by Matthew Rusling
WASHINGTON, Nov. 2 (Xinhua) -- Days after a Halloween terror attack that killed eight people, U.S. President Donald Trump aims to shut down the U.S. "diversity visa" program. But experts differ on whether the move will make the country safer.
Earlier this week, a terrorist in New York City drove a truck into a crowd of people, killing eight and injuring 11 others, in a move taken right from the playbook of the Islamic State (IS), a terror group that has conducted deadly attacks worldwide. Among the dead were nationals of Argentina and Belgium, in a city that is a tourist draw for people worldwide.
The suspect, Sayfullo Saipov, who immigrated from Uzbekistan, has allegedly said he is proud of what he did, and said that he has pledged allegiance to the IS group.
The killer came to the United States in 2010 under a special program known as the "diversity visa," which allots a certain amount of visas to people from countries where people typically don't immigrate to the United States.
Trump is now pushing to end the program, but experts have mixed views on the president's move.
Radio pundit Dana Loesch told Fox News on Thursday that the president is correct in his calls to end the "diversity visa" program.
The terrorist, she said, was allowed to bypass a lot of immigration law due to the visa program.
"We need to make sure U.S. citizens are safe. It's completely fair for a country to reduce those numbers or even end the program," she said.
Some experts don't think pulling the plug on the visa program will reduce the number of terrorist attacks in the United States.
"Ending the 'diversity visa' program won't stop terrorist attacks," Brookings Institution Senior Fellow Darrell West told Xinhua.
"Most of those who have engaged in terrorism did not come to America through that program. There is no evidence that particular program is responsible for people with bad intentions," West said.
Dan Mahaffee, senior vice president and director of policy at the Center for the Study of Congress and the Presidency, told Xinhua that while the attacker did enter the country under the "diversity visa" program, the investigation indicates that his radicalization took place while he was already in the United States.
Mahaffee said other factors besides the attacker's visa are more important to stopping future terror attacks.
"The way the IS propaganda moves through social media, and how the FBI and other intelligence and law enforcement agencies can better track lone wolf threats, will be more important" in stopping terror threats, Mahaffee said.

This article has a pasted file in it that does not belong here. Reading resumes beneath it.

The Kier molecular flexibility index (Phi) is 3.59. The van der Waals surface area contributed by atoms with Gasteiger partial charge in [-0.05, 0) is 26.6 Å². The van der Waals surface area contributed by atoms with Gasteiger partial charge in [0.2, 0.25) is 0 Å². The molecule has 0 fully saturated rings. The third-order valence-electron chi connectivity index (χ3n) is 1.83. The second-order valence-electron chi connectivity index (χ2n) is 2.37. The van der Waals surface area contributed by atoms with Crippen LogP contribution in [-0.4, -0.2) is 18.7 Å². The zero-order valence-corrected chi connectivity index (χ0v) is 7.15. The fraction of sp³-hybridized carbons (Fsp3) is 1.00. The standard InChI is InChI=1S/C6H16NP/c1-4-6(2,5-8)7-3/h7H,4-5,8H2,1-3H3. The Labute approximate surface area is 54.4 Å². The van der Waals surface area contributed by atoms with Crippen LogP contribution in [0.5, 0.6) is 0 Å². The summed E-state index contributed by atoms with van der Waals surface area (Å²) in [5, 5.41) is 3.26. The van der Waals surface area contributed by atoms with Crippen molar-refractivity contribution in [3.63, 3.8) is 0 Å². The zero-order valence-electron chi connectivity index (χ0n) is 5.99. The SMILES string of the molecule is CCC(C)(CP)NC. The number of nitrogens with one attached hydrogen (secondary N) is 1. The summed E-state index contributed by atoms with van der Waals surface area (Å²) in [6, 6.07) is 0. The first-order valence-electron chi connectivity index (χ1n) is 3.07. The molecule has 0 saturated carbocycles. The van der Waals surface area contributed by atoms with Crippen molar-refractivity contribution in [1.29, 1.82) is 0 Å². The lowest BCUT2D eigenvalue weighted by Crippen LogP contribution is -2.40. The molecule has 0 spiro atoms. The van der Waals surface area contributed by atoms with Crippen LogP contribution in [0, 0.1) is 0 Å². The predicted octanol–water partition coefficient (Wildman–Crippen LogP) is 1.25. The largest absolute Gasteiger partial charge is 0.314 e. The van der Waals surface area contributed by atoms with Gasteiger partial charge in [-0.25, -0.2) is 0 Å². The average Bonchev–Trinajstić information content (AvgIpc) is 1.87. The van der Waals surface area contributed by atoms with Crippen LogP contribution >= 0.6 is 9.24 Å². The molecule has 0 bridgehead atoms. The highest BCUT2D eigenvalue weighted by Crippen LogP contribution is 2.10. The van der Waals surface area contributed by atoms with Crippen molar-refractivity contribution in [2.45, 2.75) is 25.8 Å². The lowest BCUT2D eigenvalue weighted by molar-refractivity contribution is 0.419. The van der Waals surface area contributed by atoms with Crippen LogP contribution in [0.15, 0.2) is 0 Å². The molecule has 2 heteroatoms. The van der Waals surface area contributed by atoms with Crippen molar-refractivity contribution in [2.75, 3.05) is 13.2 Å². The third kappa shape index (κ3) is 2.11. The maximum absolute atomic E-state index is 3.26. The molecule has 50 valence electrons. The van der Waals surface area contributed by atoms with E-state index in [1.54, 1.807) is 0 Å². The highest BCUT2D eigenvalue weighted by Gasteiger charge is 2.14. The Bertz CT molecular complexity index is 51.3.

Speaking about the Halloween attack, Trump told reporters at the White House earlier this week that he would "ask Congress to immediately initiate work to get rid of this program."0 "We have to get much tougher," said Trump, speaking about his belief that tougher immigration laws would help prevent future terror attacks.
"We have to get much smarter. And we have to get much less politically correct. We're so politically correct that we're afraid to do anything," Trump said.
Indeed, that sentiment reflects the opinions of some on the conservative end of the political spectrum, who believe lawmakers are reluctant to take action against terrorism for fears of offending certain religious or immigrant groups. Some contend that few other nations in the world have to deal with such restrictions.
The "diversity visa" program is a lottery that picks up to 50,000 individuals to legally enter the United States, who can later get permanent residence status.
TRUMP'S SUPPORTERS AND IMMIGRATION
Trump's supporters heavily back his plans to get tough on illegal immigration, as well as to more heavily vet individuals who legally enter the United States. Rightly or wrongly, they blame illegal migrants for taking American jobs and driving down wages in blue collar jobs. They also worry about terrorists sneaking into the country by legal means, which has happened previously in the United States.
Still, Trump's supporters are seeking a complete overhaul of the country's broken immigration system, which has allowed 11 million illegal migrants into the country.
"(Trump's) supporters may see this as a tough move on terror and immigration, but they are likely looking for a broader approach to immigration that is more restrictive beyond this visa program, and that cracks down on the southern border and other more prominent visa programs," Mahaffee said.
While Trump's supporters back the president on the matter, others don't agree.
"Trump' s supporters love his tough talk on immigration, but the rest of the country is not persuaded," West said. "His poll numbers have dropped over the past year, and many question his ability to lead effectively."